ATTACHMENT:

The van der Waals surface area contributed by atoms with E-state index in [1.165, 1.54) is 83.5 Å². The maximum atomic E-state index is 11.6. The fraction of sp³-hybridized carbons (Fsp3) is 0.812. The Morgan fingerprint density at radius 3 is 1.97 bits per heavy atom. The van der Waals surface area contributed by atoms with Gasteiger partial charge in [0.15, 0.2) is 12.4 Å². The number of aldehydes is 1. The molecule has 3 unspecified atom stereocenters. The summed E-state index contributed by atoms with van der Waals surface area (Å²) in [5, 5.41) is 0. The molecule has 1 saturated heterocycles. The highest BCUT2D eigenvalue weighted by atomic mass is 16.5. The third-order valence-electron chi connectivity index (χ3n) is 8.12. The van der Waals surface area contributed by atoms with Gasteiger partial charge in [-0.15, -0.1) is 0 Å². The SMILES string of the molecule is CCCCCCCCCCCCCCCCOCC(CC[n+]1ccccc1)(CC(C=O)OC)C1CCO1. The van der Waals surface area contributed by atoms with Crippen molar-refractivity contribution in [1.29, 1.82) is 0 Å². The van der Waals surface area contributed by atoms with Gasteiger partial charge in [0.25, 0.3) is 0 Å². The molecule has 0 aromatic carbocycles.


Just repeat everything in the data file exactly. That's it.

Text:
The van der Waals surface area contributed by atoms with E-state index in [1.165, 1.54) is 83.5 Å². The maximum atomic E-state index is 11.6. The fraction of sp³-hybridized carbons (Fsp3) is 0.812. The Morgan fingerprint density at radius 3 is 1.97 bits per heavy atom. The van der Waals surface area contributed by atoms with Gasteiger partial charge in [0.15, 0.2) is 12.4 Å². The number of aldehydes is 1. The molecule has 3 unspecified atom stereocenters. The summed E-state index contributed by atoms with van der Waals surface area (Å²) in [5, 5.41) is 0. The molecule has 1 saturated heterocycles. The highest BCUT2D eigenvalue weighted by atomic mass is 16.5. The third-order valence-electron chi connectivity index (χ3n) is 8.12. The van der Waals surface area contributed by atoms with Gasteiger partial charge in [-0.15, -0.1) is 0 Å². The SMILES string of the molecule is CCCCCCCCCCCCCCCCOCC(CC[n+]1ccccc1)(CC(C=O)OC)C1CCO1. The van der Waals surface area contributed by atoms with Crippen molar-refractivity contribution in [1.29, 1.82) is 0 Å². The van der Waals surface area contributed by atoms with Gasteiger partial charge in [0.25, 0.3) is 0 Å². The molecule has 0 aromatic carbocycles.